[0043] Tail gas, in the form of light hydrocarbons, nitrogen, etc., is passed through line 86 to a combustor 88. The tail gas of conduit 86 includes nitrogen and other un-reacted substances. While a large variety of tail gas compositions are possible, an example of a tail gas composition ranges may be as follows: carbon monoxide 3-8%, carbon dioxide 3-8%, hydrogen 3-10%, water 0-0.5%, nitrogen 70-90%, methane 1-7%, ethane 0-1%, propane 0-1%, butane 0-1%, pentane+0-1%, each given in volume percent. Additional processing of the residue gases may take place before delivery to the combustor 88. Typically, nitrogen gas will comprise from 70 to 95% by volume of the tail gas and have a low Btu or low heating value. The combustor 88 may therefore be that specifically designed for combusting a low Btu or low heating value fuel, such as the combustor described in U.S. Pat. No. 6,201,029 to Waycuilis, which is herein incorporated by reference.

[0044] A gas turbine unit 90 is provided with the conversion system. The gas turbine unit 90 is used to provide power or energy for use in the conversion of the hydrate gases. The gas turbine unit 90 also provides additional power or energy to facilitate hydrate recovery, as will be discussed further on. In preparing a system like system 54, it is preferable to use a gas turbine 90 that is already manufactured by turbine vendors and commercially available and can be used as is or modified within only minimal alterations to accommodate the system.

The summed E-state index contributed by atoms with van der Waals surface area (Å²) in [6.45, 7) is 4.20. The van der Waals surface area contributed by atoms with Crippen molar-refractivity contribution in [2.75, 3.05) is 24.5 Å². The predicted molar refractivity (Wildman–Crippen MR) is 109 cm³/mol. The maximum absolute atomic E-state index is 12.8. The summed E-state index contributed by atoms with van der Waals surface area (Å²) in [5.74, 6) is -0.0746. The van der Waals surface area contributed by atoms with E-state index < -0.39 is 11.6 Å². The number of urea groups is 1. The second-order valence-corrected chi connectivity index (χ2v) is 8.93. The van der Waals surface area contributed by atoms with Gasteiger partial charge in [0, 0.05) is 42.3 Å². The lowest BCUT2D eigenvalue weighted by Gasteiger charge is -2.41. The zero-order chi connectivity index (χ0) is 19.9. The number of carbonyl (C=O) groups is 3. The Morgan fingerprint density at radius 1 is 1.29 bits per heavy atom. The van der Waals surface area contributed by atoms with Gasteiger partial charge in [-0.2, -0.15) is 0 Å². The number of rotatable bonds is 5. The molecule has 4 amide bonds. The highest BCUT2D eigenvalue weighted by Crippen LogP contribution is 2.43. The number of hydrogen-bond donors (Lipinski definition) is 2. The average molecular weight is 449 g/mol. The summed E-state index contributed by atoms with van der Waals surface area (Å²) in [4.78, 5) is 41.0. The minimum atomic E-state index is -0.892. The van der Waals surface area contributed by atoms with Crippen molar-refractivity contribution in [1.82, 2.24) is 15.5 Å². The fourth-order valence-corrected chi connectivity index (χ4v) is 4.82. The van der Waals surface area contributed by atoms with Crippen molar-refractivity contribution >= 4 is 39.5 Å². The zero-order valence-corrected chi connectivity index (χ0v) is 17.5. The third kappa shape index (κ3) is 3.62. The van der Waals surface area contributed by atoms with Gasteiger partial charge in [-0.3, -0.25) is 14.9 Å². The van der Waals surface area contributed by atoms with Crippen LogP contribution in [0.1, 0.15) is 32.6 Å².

[0045] The gas turbine 90 includes an expander 92, combustor 88, and a compressor 96. The expander 92 is mechanically coupled by a linkage or shaft 94 to the compressor 96. The combustor 88 receives compressed oxygen-containing gas or air through conduit 104 and receives a combustion fuel through conduit 86. The resultant combustion gases are delivered through a conduit 97 to the expander 92 where the resultant power drives shaft 94 to compress air with compressor 96. In addition, the expander 92 may drive the same or a second shaft 98 or other means by which power may be coupled to a second compressor 99, and may also be coupled by another portion of the shaft 98 or separate shaft, or other means of coupling power, to an electrical or mechanical system, such as generator 101. In this way, electrical or mechanical power can be supplied to the conversion or hydrate recovery systems, such as to the compressor or pump 36 of FIG. 2. The second compressor 99 may be an axial-type or centrifugal compressor.